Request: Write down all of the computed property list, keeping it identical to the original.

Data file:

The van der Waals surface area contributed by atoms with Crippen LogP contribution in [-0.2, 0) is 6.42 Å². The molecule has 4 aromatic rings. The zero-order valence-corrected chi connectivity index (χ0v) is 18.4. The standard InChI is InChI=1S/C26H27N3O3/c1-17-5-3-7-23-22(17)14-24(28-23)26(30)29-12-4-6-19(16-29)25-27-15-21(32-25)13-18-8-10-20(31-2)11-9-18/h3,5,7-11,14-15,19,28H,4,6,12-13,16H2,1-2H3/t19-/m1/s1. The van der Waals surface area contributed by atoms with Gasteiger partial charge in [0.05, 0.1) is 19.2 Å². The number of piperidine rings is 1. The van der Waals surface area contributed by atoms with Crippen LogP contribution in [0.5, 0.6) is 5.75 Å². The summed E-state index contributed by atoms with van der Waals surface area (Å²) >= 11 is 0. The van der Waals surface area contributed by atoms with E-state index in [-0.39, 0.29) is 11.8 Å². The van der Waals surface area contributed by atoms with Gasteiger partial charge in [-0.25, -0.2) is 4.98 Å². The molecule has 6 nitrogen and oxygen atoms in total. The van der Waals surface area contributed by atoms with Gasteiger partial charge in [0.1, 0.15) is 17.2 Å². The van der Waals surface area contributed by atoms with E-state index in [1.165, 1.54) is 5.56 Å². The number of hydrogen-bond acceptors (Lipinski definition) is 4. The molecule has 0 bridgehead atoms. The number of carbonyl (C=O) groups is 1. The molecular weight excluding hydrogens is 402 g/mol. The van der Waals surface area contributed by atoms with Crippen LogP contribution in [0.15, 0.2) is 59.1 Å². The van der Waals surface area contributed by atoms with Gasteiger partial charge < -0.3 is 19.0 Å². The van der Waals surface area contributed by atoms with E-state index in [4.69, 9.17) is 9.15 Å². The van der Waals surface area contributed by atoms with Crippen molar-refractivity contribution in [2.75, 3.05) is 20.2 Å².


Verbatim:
The van der Waals surface area contributed by atoms with Crippen LogP contribution in [-0.2, 0) is 6.42 Å². The molecule has 4 aromatic rings. The zero-order valence-corrected chi connectivity index (χ0v) is 18.4. The standard InChI is InChI=1S/C26H27N3O3/c1-17-5-3-7-23-22(17)14-24(28-23)26(30)29-12-4-6-19(16-29)25-27-15-21(32-25)13-18-8-10-20(31-2)11-9-18/h3,5,7-11,14-15,19,28H,4,6,12-13,16H2,1-2H3/t19-/m1/s1. The van der Waals surface area contributed by atoms with Gasteiger partial charge in [0.05, 0.1) is 19.2 Å². The number of piperidine rings is 1. The van der Waals surface area contributed by atoms with Crippen LogP contribution in [0.5, 0.6) is 5.75 Å². The summed E-state index contributed by atoms with van der Waals surface area (Å²) >= 11 is 0. The van der Waals surface area contributed by atoms with E-state index in [-0.39, 0.29) is 11.8 Å². The van der Waals surface area contributed by atoms with Gasteiger partial charge in [-0.25, -0.2) is 4.98 Å². The molecule has 6 nitrogen and oxygen atoms in total. The van der Waals surface area contributed by atoms with Gasteiger partial charge in [0.1, 0.15) is 17.2 Å². The van der Waals surface area contributed by atoms with E-state index in [1.165, 1.54) is 5.56 Å². The number of hydrogen-bond acceptors (Lipinski definition) is 4. The molecule has 0 bridgehead atoms. The number of carbonyl (C=O) groups is 1. The molecular weight excluding hydrogens is 402 g/mol. The van der Waals surface area contributed by atoms with Crippen LogP contribution in [0.15, 0.2) is 59.1 Å². The van der Waals surface area contributed by atoms with Gasteiger partial charge < -0.3 is 19.0 Å². The van der Waals surface area contributed by atoms with E-state index in [4.69, 9.17) is 9.15 Å². The van der Waals surface area contributed by atoms with Crippen molar-refractivity contribution in [2.75, 3.05) is 20.2 Å².